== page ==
Tony Lock, originally published on The Register
Over the past few weeks we have considered many facets of virtualization and now we take a look at an area that has the potential to subtly alter the way in which the majority of users interact with IT services, namely the desktop. Research carried out by Freeform Dynamics last year showed that considerably fewer than 10 per cent of organisations had deployed desktop virtualization for live systems.
A quick scan at the chart below shows that the IT professional community was not overburdened with understanding in this area at that time.
In particular, the business case for desktop virtualization was not terribly well understood, with less than one organisation in three having a clear rationale for the adoption. Even this was probably an overestimate as the sample was self-selecting and therefore almost certainly biased towards those more familiar with the topic.
Nevertheless, among those who responded, when it comes to challenges or barriers to the adoption of desktop virtualization, the small matter of “determining where desktop virtualization is appropriate” was ranked as the biggest issue, closely followed by “unclear business case” and “other more pressing priorities”. A self confessed “lack of familiarity with the technology” highlighted that all parties had major work to undertake before starting major desktop virtualization projects.
Wind the clock forward, and it would be interesting to know if things have moved on at all over the past 18 months. Today’s more prevalent desktop virtualization approaches (in which the virtual desktops themselves are run on servers, with their display’s served up to desktop clients) are often considered under the banner of Virtual Desktop Infrastructure (VDI). If you have any thoughts on such approaches, particularly if you have started to investigate, pilot or roll out VDI solutions, we’d love to hear some of your experiences in the comment section below.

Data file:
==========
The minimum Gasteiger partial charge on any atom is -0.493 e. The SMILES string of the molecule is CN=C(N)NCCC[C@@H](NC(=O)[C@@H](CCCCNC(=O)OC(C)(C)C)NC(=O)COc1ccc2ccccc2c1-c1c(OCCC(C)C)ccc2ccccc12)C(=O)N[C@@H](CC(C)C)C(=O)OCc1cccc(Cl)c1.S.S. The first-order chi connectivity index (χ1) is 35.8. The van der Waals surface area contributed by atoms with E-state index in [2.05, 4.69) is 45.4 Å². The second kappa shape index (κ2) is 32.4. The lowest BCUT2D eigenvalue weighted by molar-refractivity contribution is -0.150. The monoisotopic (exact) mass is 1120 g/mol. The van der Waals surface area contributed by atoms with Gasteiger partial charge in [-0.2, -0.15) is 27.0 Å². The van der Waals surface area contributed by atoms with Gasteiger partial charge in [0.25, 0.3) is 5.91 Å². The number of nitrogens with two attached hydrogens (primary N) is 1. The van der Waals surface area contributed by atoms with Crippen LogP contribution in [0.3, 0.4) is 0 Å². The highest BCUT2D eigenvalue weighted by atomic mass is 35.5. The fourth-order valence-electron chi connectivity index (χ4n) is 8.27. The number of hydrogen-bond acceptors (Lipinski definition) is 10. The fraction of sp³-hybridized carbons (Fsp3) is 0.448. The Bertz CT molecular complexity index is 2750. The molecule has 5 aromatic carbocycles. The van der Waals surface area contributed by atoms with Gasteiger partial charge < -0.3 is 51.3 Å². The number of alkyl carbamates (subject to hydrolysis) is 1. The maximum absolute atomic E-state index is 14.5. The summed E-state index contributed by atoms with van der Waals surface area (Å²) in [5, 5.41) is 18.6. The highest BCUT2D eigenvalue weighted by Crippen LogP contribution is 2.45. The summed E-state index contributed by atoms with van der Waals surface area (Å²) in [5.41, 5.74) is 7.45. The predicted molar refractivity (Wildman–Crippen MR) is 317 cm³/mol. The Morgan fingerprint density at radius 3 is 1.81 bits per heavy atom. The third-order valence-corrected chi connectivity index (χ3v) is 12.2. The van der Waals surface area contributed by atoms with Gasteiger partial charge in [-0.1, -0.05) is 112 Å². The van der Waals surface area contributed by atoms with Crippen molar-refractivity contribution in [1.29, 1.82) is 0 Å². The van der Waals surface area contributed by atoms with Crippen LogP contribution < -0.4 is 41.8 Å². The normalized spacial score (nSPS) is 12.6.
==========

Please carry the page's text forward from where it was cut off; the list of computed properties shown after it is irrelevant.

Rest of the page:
In terms of practicalities, our own view is that the rational place to start is to consider just what desktop systems are currently deployed and what desktop services are being used by whom. At heart this amounts to having an up to date desktop asset repository which can be used as a foundation for objective analysis. After getting such information and working out what solutions fit where, it is worthwhile remembering that any desktop virtualization implementation does not have to be an “all or nothing” undertaking. Instead, mixing the many offerings available may be the most appropriate fit to a range of business needs.
If you have any thoughts on this, again we would like to hear from you, e.g. your experiences with regard to use segmentation, targeting of deployments, and so on.
Looking at a specific set of use cases, one of the areas that some VDI solution suppliers have been keen to promote, is the provision of access to corporate systems from private PCs. Similarly, some feel that providing contractors and other outside parties access to select corporate systems would be another hot area for VDI deployment. In the US a number of organisations have begun to experiment with variations on this theme: instead of supplying users with corporate PCs they provide them with an allowance with which they can purchase a machine of their choice. This machine then has a desktop virtualization system laid upon it and corporate access is delivered in an isolated virtual machine on the desktop thus in theory completely separating corporate and personal use.